As a casual glance from the Santa Monica Freeway can tell you, the construction of the ten-lane 10 Freeway in 1963 decimated a large swath of West Adams. The Los Angeles Sentinel reported that Sugar Hill was chosen to be destroyed because otherwise the city would have had to cut through USC’s Fraternity and Sorority Row, which still exist today, while this selective use of eminent domain led to the demolition of many Black-owned mansions and the displacement of most of Sugar Hill’s owners and tenants in West Adams, as well as a precipitous decline in the neighborhood’s viability and unity.

According to a 2007 article in Curbed, West Adams has long supported a notable Black gay scene, most visibly through Jewel’s Catch One, one of our country’s first gay Black discos and at one time, the city’s largest, founded in 1973 by Indiana-born UCLA grad Jewel Thais Williams, who was tired of being discriminated against in West Hollywood’s scene. The club went on to see performances by Donna Summer, Rick "Superfreak" James, Luther Vandross, Whitney, and Madonna, among other legends. Some have even called it the Studio 54 of the West Coast. Today, its large building is still there, as is the name, sort of, operating as Catch One under a new owner.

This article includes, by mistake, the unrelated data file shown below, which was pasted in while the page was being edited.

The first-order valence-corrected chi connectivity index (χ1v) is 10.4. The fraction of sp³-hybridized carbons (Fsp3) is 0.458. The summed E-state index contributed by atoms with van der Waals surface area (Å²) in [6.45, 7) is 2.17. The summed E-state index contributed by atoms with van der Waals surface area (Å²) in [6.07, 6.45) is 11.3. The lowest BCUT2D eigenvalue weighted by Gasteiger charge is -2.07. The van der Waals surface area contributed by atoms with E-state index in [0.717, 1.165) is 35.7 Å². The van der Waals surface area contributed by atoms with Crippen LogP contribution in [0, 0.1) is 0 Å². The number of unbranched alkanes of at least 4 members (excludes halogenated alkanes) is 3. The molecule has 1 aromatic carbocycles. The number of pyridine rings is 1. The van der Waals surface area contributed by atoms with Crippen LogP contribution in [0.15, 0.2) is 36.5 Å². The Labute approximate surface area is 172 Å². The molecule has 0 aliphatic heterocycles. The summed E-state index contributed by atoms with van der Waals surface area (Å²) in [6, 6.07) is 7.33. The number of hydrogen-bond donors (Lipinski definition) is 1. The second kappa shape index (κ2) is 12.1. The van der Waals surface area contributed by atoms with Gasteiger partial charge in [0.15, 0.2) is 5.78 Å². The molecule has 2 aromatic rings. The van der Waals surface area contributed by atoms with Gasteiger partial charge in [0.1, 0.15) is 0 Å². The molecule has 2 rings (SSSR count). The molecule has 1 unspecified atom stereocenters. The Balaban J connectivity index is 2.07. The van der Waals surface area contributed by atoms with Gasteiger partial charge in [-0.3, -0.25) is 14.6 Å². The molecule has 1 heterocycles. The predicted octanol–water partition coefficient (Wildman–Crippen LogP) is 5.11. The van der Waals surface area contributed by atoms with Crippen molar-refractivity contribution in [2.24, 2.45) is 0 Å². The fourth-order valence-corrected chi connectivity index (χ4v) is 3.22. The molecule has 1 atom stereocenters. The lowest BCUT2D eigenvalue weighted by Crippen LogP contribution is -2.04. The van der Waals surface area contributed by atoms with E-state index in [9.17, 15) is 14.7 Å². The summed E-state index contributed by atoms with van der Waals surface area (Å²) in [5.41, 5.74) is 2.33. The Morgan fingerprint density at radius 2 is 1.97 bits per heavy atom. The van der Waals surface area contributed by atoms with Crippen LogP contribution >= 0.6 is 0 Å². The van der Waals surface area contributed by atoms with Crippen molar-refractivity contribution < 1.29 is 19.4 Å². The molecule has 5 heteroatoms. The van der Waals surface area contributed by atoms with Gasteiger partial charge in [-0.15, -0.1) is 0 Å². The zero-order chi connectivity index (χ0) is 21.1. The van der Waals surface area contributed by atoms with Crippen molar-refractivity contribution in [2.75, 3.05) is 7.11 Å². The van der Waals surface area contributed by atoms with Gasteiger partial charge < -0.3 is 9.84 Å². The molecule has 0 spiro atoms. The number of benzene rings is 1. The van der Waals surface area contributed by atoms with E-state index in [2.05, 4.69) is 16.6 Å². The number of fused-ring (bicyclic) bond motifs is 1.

The Fisher-Diaz Funeral Home from HBO's 6 Feet Under, aka Moncado Mansion, aka The Auguste Marquis Residence, Photo by Hadley Tomicki.
The Fisher-Diaz Funeral Home from HBO's 6 Feet Under, aka Moncado Mansion, aka The Auguste Marquis Residence, photo: Hadley Tomicki